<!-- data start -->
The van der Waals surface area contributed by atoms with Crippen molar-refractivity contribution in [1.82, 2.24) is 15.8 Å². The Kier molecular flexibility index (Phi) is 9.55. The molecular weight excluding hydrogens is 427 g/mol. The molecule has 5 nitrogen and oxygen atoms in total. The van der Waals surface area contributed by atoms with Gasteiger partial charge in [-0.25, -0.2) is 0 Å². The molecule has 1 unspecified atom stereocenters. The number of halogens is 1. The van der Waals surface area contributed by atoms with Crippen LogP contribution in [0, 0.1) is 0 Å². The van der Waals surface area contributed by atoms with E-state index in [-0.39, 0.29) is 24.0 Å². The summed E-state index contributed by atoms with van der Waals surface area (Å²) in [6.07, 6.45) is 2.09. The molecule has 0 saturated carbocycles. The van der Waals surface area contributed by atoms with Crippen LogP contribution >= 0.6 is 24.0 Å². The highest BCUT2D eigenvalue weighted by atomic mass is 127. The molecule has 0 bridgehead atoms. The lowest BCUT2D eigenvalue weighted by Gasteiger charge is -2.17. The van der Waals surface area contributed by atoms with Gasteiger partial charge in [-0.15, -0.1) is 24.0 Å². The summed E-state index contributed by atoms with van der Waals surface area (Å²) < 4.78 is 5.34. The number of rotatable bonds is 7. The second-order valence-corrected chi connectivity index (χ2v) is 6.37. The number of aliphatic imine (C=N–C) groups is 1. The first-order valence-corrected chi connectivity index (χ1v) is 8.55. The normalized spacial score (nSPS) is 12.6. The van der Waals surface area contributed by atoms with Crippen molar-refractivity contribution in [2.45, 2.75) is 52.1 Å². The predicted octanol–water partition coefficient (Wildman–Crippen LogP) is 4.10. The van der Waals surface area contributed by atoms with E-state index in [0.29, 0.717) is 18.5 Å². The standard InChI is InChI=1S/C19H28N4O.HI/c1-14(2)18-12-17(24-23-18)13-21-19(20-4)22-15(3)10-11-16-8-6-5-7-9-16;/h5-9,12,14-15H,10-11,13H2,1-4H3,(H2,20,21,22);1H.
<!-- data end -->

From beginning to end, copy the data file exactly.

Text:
The van der Waals surface area contributed by atoms with Crippen molar-refractivity contribution in [1.82, 2.24) is 15.8 Å². The Kier molecular flexibility index (Phi) is 9.55. The molecular weight excluding hydrogens is 427 g/mol. The molecule has 5 nitrogen and oxygen atoms in total. The van der Waals surface area contributed by atoms with Gasteiger partial charge in [-0.25, -0.2) is 0 Å². The molecule has 1 unspecified atom stereocenters. The number of halogens is 1. The van der Waals surface area contributed by atoms with Crippen LogP contribution in [0, 0.1) is 0 Å². The van der Waals surface area contributed by atoms with E-state index in [-0.39, 0.29) is 24.0 Å². The summed E-state index contributed by atoms with van der Waals surface area (Å²) in [6.07, 6.45) is 2.09. The molecule has 0 saturated carbocycles. The van der Waals surface area contributed by atoms with Crippen LogP contribution >= 0.6 is 24.0 Å². The highest BCUT2D eigenvalue weighted by atomic mass is 127. The molecule has 0 bridgehead atoms. The lowest BCUT2D eigenvalue weighted by Gasteiger charge is -2.17. The van der Waals surface area contributed by atoms with Gasteiger partial charge in [-0.15, -0.1) is 24.0 Å². The summed E-state index contributed by atoms with van der Waals surface area (Å²) < 4.78 is 5.34. The number of rotatable bonds is 7. The second-order valence-corrected chi connectivity index (χ2v) is 6.37. The number of aliphatic imine (C=N–C) groups is 1. The first-order valence-corrected chi connectivity index (χ1v) is 8.55. The normalized spacial score (nSPS) is 12.6. The van der Waals surface area contributed by atoms with Crippen molar-refractivity contribution in [2.45, 2.75) is 52.1 Å². The predicted octanol–water partition coefficient (Wildman–Crippen LogP) is 4.10. The van der Waals surface area contributed by atoms with E-state index in [0.29, 0.717) is 18.5 Å². The standard InChI is InChI=1S/C19H28N4O.HI/c1-14(2)18-12-17(24-23-18)13-21-19(20-4)22-15(3)10-11-16-8-6-5-7-9-16;/h5-9,12,14-15H,10-11,13H2,1-4H3,(H2,20,21,22);1H.